Modern Slavery unfortunately remains prominent across the world, with 27.6 million people in situations of forced labour on any given day. The latest data tells us that Modern Slavery has increased in prevalence over recent years.
Preventing Modern Slavery requires international co-operation and the implementation of robust processes and controls throughout business operations - from head-offices to the first link in the supply chain. Underpinning these processes must be good quality data reporting to senior management so effective decisions can be made.
Reliable information and statistics on forced labour and human trafficking is critical to promoting awareness and understanding of the problem, and to in-forming policy responses.
The overarching processes and approach an organisation takes towards Modern Slavery should be outlined within a Modern Slavery Statement. Unfortunately, due to the limited requirements of the UK Act (as outlined in the below appendix) we see inconsistent Modern Slavery Statements. Some organisations have highly detailed statements with metrics and data utilised to show year-on-year improvements in the Modern Slavey and human rights agenda, whilst others are narrative focused with only the minimum requirements met. These findings are not unusual and have been reported on by the FRC in their 2022 Modern Slavery report which KPMG has previously commented on.
Suggested changes within the Queen's Speech (2022) will look to reduce the impact of these findings by increasing supply chain transparency requirements, including that of supply chains. However, proactive work is required by organisations to truly eliminate Modern Slavery.
Materiality of Modern Slavery
It is commonly expected that companies perform materiality assessments on a regular basis. This helps to inform stakeholders of the areas that matter most to companies – those meeting CSRD eligibility requirements will be required to perform a double materiality assessment once the directive is applicable. For some sectors, Modern Slavery may not be a material topic area, that is not to say that it should be ignored, but it may just be that the inherent risks are lower.
However, there are many organisations and industries where the risk of Modern Slavery is higher, including that of the Services, Manufacturing, Construction, Agriculture, and Domestic Work industries to name but a few. Companies that are exposed to a high risk of Modern Slavery should ensure that their Modern Slavery Statement is reflective of this risk and the recommended disclosures should be adopted and expanded upon to give stakeholders a deep understanding of how the company is addressing the risks of Modern Slavery throughout its supply chain. This should consider the risks identified, with the mitigations that have been implemented to prevent these risks from occurring.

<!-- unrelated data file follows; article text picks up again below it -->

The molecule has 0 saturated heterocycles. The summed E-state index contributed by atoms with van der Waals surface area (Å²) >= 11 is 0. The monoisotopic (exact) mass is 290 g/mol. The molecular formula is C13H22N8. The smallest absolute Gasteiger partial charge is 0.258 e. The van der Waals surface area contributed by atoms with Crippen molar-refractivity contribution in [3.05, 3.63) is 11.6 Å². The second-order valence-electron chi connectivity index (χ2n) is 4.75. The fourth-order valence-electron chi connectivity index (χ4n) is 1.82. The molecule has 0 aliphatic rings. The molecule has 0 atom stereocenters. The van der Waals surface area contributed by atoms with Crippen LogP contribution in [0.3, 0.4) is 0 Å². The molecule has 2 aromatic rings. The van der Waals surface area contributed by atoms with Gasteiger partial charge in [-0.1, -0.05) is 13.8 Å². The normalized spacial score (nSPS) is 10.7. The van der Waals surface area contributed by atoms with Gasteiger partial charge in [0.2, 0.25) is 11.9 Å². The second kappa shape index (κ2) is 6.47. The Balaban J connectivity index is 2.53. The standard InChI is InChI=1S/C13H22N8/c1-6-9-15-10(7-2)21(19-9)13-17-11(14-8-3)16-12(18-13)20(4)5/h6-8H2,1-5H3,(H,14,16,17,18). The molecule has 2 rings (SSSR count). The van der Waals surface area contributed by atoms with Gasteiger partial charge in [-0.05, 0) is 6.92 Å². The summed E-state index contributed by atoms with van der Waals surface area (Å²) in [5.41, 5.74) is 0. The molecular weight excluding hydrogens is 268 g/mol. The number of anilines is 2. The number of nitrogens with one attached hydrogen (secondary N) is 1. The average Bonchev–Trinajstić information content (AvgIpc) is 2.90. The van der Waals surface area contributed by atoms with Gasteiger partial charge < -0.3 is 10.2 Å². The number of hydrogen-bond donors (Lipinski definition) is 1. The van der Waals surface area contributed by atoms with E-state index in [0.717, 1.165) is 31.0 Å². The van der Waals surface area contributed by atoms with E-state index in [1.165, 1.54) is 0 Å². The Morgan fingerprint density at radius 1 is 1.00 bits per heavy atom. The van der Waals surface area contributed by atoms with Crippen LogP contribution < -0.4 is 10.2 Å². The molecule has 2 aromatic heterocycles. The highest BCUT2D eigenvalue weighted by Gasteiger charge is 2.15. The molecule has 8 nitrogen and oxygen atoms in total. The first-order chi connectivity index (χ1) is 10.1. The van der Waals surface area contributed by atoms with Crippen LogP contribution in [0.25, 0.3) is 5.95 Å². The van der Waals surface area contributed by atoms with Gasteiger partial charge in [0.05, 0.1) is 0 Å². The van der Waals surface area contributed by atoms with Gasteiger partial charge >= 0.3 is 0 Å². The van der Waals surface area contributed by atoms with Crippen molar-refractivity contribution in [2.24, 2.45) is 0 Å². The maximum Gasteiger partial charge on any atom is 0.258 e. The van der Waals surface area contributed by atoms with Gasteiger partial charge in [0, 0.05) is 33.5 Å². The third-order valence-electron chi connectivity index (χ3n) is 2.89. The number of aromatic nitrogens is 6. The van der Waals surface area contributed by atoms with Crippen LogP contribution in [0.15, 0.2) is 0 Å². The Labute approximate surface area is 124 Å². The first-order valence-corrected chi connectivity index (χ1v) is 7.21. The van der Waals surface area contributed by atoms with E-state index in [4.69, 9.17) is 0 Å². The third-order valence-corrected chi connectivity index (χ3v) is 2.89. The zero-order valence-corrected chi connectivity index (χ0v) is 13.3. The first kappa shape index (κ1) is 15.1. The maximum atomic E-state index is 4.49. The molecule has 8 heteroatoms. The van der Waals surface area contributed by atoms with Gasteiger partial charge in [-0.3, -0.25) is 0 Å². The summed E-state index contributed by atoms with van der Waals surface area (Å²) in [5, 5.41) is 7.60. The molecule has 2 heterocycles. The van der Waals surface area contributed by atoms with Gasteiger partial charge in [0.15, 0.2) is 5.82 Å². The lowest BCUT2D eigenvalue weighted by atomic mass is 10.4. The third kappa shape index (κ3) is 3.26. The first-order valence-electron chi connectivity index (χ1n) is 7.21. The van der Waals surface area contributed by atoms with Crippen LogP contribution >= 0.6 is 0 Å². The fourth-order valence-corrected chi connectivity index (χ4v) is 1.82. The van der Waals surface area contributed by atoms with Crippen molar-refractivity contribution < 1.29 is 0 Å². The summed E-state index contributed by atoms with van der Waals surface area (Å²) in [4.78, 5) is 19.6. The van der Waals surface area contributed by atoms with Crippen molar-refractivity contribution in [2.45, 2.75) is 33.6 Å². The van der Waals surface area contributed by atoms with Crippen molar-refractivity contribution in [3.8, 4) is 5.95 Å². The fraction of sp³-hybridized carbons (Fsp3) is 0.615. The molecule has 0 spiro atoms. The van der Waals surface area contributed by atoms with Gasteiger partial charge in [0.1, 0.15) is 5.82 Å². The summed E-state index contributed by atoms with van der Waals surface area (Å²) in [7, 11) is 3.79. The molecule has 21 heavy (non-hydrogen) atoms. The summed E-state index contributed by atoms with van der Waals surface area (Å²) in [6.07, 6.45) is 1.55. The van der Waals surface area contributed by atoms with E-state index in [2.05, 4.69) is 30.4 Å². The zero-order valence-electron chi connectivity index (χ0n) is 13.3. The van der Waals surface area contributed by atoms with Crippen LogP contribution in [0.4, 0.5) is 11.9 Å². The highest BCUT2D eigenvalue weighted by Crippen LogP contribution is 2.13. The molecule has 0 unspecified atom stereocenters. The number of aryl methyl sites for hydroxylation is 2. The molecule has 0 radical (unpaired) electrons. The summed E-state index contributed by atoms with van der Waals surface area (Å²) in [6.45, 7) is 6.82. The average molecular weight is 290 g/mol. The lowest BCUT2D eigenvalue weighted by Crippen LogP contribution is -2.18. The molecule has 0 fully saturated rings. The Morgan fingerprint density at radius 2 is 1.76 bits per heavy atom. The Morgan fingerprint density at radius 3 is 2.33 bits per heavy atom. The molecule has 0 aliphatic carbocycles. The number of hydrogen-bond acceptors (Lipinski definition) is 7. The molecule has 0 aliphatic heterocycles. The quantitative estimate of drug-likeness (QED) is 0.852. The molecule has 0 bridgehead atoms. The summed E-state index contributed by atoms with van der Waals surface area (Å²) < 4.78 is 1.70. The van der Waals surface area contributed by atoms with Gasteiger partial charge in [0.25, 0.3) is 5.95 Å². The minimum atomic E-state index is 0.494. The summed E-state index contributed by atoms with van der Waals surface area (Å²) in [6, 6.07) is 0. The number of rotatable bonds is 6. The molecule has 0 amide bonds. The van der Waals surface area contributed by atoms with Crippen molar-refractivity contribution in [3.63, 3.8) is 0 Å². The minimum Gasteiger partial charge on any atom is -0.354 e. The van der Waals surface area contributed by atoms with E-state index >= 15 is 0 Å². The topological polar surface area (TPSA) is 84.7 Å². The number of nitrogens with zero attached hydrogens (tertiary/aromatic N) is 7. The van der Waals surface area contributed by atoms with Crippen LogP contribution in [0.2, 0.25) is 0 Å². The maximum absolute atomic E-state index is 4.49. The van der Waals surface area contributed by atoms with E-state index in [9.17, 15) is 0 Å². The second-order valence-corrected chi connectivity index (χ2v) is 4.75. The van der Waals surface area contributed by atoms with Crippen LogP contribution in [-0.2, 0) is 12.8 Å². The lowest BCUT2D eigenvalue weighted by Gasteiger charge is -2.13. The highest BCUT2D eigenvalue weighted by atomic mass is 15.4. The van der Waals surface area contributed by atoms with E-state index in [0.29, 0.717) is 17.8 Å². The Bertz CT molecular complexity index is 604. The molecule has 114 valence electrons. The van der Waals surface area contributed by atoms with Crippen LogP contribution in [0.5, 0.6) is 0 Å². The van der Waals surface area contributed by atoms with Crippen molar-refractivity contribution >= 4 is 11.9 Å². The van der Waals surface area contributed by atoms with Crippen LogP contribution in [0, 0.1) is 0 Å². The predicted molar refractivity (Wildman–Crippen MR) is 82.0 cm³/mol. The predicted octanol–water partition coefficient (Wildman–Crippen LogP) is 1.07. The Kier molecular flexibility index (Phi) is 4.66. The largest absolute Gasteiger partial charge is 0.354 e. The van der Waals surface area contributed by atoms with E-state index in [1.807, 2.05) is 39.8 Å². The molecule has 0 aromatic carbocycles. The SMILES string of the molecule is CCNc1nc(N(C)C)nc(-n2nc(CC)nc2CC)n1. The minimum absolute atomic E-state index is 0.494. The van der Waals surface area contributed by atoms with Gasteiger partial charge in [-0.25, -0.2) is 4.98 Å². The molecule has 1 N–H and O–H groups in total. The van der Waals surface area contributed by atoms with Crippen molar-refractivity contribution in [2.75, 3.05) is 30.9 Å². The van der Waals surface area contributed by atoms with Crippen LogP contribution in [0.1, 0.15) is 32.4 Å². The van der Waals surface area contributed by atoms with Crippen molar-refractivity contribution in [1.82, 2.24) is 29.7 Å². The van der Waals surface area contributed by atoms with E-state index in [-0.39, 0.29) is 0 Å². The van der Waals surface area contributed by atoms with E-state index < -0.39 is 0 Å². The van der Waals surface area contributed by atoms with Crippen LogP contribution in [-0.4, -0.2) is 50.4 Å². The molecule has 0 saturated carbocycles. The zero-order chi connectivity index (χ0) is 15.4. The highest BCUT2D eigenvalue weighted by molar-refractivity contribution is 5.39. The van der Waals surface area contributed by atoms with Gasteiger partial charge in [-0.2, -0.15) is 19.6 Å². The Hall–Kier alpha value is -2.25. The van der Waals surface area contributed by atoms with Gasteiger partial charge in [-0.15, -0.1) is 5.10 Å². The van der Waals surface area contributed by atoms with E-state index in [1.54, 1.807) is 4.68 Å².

What Gets Measured Gets Managed
The expectations laid out above are not unusual nor are they out of the ordinary. These merely follow the recommended disclosures of the Modern Slavery Act (MSA). We have seen that some organisations follow the government recommendations and have clearly defined statements, which address all aspects, whilst measuring effectiveness of the modern slavery agenda on a yearly basis.
The most mature of these statements use metrics and KPIs to quantify the performance of the progress made on a yearly basis, however this is a minority with only 39% of companies reporting one or more KPIs relating to Modern Slavery risks. These KPIs include topic areas such as the number of suppliers who have been subject to due diligence, the number of staff trained on modern slavery, or even the number of breaches of Modern Slavery identified in the supply chain. This is not a descriptive list of indicators, and these should be strategically selected to ensure relevance to the individual company’s circumstance and Modern Slavery agenda.
To measure performance, it should be quantifiable and tracked over time, ‘what gets measured, gets managed’. Data is significant to understand where Modern Slavery breaches are occurring and give management the ability to understand where change is needed to prevent repeated violations, whilst giving investors the ability to assess their risk exposure. For all of this to happen, the data must be reliable.
Assurance of Modern Slavery Statements
Currently it is a very rare sight to see an assurance statement within a Modern Slavery Statement. Some companies measure their Modern Slavery effectiveness with KPIs that are also assured as part of an ESG report. For instance, forced labour or training programmes may be part of an overall ESG assurance programme, but very rarely do we see standalone Modern Slavery statement assurance opinions.
Non-financial information remains on a journey, the reliability and accuracy of this data is not as robust as that of financial information and is not subject to the same rigour that would be applied as part of a financial audit. This is where assurance becomes useful, helping to increase the confidence over the indicators used to measure the performance of the Modern Slavery agenda, and act as a signal to stakeholders that the commitments surrounding Modern Slavery are taken seriously and there is a clear management buy-in to the process.
Given the importance and real-world impact of Modern Slavery, it is critical that organisations are ensuring that it is eliminated from supply chains. Part of this process is ensuring that the information that is influencing decisions surrounding Modern Slavery is robust, accurate and subjected to an independent third-party assurance process.